The following is a guest post by Jonathan Price, CEO of Virtual Incentives.

Have you noticed that people are talking about the power of “community” lately? In a world where people are simultaneously becoming connected and isolated through the use of technology, the concept of community has increased in importance. Brands and marketers are looking for ways to build customer loyalty by leveraging communities, both online and offline.

In a recent discussion with a local real estate agent, I asked her what number one thing people were looking for when buying a home. Her answer surprised me – although given today’s siloed society perhaps it shouldn’t have – she said people are looking for a “sense of community.” This leads me to believe that this basic concept is truly permeating every aspect of our lives, as we strive for connections in a fast paced world.

Loyalty360, a think-tank that focuses on loyalty’s role in marketing, recently came out with a report called “CMO Challenge: Leveraging Internal and External Communities.” The report did a deep dive into what community means through a series of interviews with CMOs at leading companies such as Charles Schwab, GameStop, the Dallas Cowboys and more. The hope was that these interviews would help others understand the efforts companies are putting into loyalty strategies, from new technologies to strategic services. The main question asked of the executives was: “What are the challenges and opportunities to effectively leveraging internal and external communities in your loyalty, customer experience or VOC processes?”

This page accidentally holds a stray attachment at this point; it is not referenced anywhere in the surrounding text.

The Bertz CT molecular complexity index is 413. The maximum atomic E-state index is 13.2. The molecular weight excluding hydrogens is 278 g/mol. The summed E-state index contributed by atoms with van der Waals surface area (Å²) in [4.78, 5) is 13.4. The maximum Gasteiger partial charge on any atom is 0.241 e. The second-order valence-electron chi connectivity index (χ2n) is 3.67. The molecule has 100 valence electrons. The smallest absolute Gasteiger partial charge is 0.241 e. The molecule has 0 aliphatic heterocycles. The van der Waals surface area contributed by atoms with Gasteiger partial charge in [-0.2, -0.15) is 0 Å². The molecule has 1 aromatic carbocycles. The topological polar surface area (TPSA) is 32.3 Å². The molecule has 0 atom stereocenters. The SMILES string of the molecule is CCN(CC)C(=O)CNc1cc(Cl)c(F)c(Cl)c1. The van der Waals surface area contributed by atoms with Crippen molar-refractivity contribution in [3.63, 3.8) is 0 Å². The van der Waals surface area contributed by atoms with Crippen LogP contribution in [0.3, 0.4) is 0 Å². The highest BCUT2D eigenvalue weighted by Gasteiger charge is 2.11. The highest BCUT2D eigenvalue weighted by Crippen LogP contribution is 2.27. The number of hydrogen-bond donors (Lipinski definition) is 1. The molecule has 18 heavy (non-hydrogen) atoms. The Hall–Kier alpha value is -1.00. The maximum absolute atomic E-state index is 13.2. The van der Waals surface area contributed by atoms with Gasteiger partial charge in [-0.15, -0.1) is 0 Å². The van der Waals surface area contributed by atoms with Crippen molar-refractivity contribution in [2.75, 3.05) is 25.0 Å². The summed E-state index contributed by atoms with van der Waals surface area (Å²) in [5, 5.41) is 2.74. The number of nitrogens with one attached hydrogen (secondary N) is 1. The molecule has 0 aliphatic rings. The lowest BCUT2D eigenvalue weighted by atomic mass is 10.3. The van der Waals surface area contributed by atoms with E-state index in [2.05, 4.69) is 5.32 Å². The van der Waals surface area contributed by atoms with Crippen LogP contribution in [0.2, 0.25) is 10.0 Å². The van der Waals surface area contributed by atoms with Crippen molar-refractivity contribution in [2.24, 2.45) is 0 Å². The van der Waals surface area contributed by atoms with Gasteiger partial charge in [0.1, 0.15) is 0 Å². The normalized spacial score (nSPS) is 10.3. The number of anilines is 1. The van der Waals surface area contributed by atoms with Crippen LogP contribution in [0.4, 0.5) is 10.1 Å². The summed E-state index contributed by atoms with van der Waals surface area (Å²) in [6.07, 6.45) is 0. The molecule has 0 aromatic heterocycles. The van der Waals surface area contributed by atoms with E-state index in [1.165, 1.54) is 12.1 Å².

The premise of the paper is the idea that people are looking for authentic relationships, and that brands and marketers can start to build these through the use of different types of communities for their target audiences. Once brands take the leap, keeping a community intact and growing often means some kind of incentive or reward for the participant – whether it be the interaction and engagement the person is looking for (brand responsiveness) or an actual reward that resonates with the user.

The report included detailed direct responses from marketers for leading brands. Kirk Johnson vice president of marketing for IHOP had this to say about rewards, “We’ve found the most effective way to do this [capitalize on existing affection for the brand] is through 1-on-1 engagement… their engagement with us is such an important part of the IHOP community, that we make sure to leverage our social media channels and our Pancake Revolution program where guests can sign up to receive offers from the brand to share their brand love and reward their loyalty.”

Several other respondents also touted the importance of rewards and finding the right incentives to keep customers engaged. As the CMO Challenge report summarizes: “To begin building authentic relationships, it is becoming increasingly important for brands and marketers to establish a thriving community of both employees and customers. And as we begin to evolve beyond outdated transactional interactions and more toward incentive-based relationship building, many brands are wondering how to get consumers to see them as more than just a brand, but as another dimension of their social identity. Those that can successfully generate this strong sense of community can also begin forging the deep emotional connections and offer the kinds of rewards that lead to true customer loyalty.”

The very technology that is driving the need for communities is also allowing the convergence of data and incentives that allows for highly personalized and relevant reward experiences. Using digital rewards can create a more meaningful, personalized experience for the target audiences, as they benefit from relevant messaging and the marketer benefits from greater satisfaction equaling ongoing future engagement. It’s an evolution for brands to not just leverage digital for speed, cost savings and convenience, but for engagement and mass personalization. Time to start building.

To explore the new paper’s findings in depth, please visit this link: